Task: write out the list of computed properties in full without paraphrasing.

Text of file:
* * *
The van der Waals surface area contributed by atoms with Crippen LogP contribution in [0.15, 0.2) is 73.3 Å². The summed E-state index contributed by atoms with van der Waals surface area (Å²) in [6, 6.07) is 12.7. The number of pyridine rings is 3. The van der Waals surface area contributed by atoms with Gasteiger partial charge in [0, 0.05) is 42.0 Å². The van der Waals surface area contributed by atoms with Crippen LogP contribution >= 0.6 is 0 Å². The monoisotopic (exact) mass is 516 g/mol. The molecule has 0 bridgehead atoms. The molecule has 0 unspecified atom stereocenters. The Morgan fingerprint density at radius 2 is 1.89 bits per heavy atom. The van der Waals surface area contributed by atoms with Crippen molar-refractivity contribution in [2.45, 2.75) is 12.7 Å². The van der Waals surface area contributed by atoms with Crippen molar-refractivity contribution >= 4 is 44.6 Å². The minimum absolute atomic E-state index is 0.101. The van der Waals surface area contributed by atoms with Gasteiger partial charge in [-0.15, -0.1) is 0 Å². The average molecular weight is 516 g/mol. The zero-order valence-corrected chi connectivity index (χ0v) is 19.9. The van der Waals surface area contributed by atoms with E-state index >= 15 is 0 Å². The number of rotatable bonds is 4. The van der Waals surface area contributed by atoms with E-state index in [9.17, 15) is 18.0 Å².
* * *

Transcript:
The van der Waals surface area contributed by atoms with Crippen LogP contribution in [0.15, 0.2) is 73.3 Å². The summed E-state index contributed by atoms with van der Waals surface area (Å²) in [6, 6.07) is 12.7. The number of pyridine rings is 3. The van der Waals surface area contributed by atoms with Gasteiger partial charge in [0, 0.05) is 42.0 Å². The van der Waals surface area contributed by atoms with Crippen LogP contribution >= 0.6 is 0 Å². The monoisotopic (exact) mass is 516 g/mol. The molecule has 0 bridgehead atoms. The molecule has 0 unspecified atom stereocenters. The Morgan fingerprint density at radius 2 is 1.89 bits per heavy atom. The van der Waals surface area contributed by atoms with Crippen molar-refractivity contribution in [2.45, 2.75) is 12.7 Å². The van der Waals surface area contributed by atoms with Crippen molar-refractivity contribution >= 4 is 44.6 Å². The minimum absolute atomic E-state index is 0.101. The van der Waals surface area contributed by atoms with Gasteiger partial charge in [-0.15, -0.1) is 0 Å². The average molecular weight is 516 g/mol. The zero-order valence-corrected chi connectivity index (χ0v) is 19.9. The van der Waals surface area contributed by atoms with E-state index >= 15 is 0 Å². The number of rotatable bonds is 4. The van der Waals surface area contributed by atoms with E-state index in [9.17, 15) is 18.0 Å².